Foreign companies can use emerging technology to build a reputation as a strategic partner in solving local problems.
There is a lot of excitement for the big Chinese technology companies. The world seems intimidated while Baidu, Alibaba and Tencent (the "BAT") move from success to success in China. In recent years, some of these large Chinese technology companies have entered foreign markets, particularly in Southeast Asia. The most important examples were the WeChat of Tencent, the investment of Alibaba in the e-commerce trade of Southeast Asia in Lazada and the successful Ttedtok and Musical.ly apps of Bytedance in the United States. United and elsewhere. More recently, large Chinese technology companies have adopted corporate technology solutions for multinationals, an arena that US providers (Microsoft, IBM, Amazon, etc.) and Europeans (SAP, Siemens, etc.) have so far dominated , thanks to their enormous technological capabilities and strong relationships with customers.
Cloud services are an area in which large Chinese technology companies are willing to raid internationally. Comparing the world market share of the major cloud players, Amazon is in a separate league with a market share of 33 percent, but also Microsoft, IBM and Google are doing well. So, in fact, some may say that self-satisfaction has crept into US technology, giving rise to a monolithic approach: a strong sales force chasing the succulent multinational accounts of this world, offering generic solutions with a minimal amount of customization. Meanwhile, Alibaba's market share is a single figure (4%), but it is growing faster, fueled by an entrepreneurial mindset.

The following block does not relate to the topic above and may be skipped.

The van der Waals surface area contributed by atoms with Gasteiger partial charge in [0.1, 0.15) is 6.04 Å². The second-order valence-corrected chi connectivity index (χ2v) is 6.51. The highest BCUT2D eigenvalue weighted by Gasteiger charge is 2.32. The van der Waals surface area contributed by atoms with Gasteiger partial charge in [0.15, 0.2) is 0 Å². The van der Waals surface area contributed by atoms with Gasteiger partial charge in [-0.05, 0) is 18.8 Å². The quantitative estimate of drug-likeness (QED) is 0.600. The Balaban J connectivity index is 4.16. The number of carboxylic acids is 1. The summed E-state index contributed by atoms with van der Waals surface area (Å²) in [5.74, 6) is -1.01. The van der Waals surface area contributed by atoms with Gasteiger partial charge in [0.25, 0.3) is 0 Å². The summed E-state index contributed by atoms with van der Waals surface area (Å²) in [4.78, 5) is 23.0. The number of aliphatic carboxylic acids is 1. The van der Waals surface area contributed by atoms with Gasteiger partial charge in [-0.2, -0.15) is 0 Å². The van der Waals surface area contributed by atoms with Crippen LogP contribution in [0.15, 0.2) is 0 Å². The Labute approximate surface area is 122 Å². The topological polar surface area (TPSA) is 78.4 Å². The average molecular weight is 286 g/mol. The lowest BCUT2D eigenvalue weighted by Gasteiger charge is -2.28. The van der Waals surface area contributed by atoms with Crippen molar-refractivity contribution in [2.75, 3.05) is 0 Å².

For geographical, cultural and strategic reasons, Chinese companies have always had an eye on the Southeast Asian market. In particular, Alibaba has shown a keen interest in the region. Just think of Lazada, the Singapore-based e-commerce retailer where he has Alibaba invested US $ 2 billion since 2016. More recently, Alibaba, through its subsidiary Ant Financial (formerly Alipay), has used the blockchain to enter the global remittance business, which is currently worth $ 600 billion. My case study, "Alibaba and Blockchain", examines the lessons we can learn from the use of this emerging technology as much publicized by the great Chinese technology.
Making lemonade with lemons
Many years ago, the co-founder of Alibaba, Jack Ma promised Filipino friends who one day could have used a service like Alipay to send money home and save on high bank remittance fees. While his original idea was to acquire MoneyGram and revise it, he had to come up with another plan after Trump's administration. Nixed the deal, citing national security reasons. But he turned and told the CEO of Ant Financial that they should only have built something better than MoneyGram. In June this year, Alibaba, in partnership with Standard Chartered and Globe Telecom, launched GCash, a blockchain app that allows Filipino workers in Hong Kong to send money home quickly, safely and economically .
Blockchain is a distributed ledger, which means that it is a way to permanently record transactions on a shared network, using a consensus process to eliminate the need for third party verification. Its association with cryptocurrencies like Bitcoin – and by extension the dark web in the early years – has not done any favors in terms of public relations, but many companies are paying close attention to its development and potential for disruption.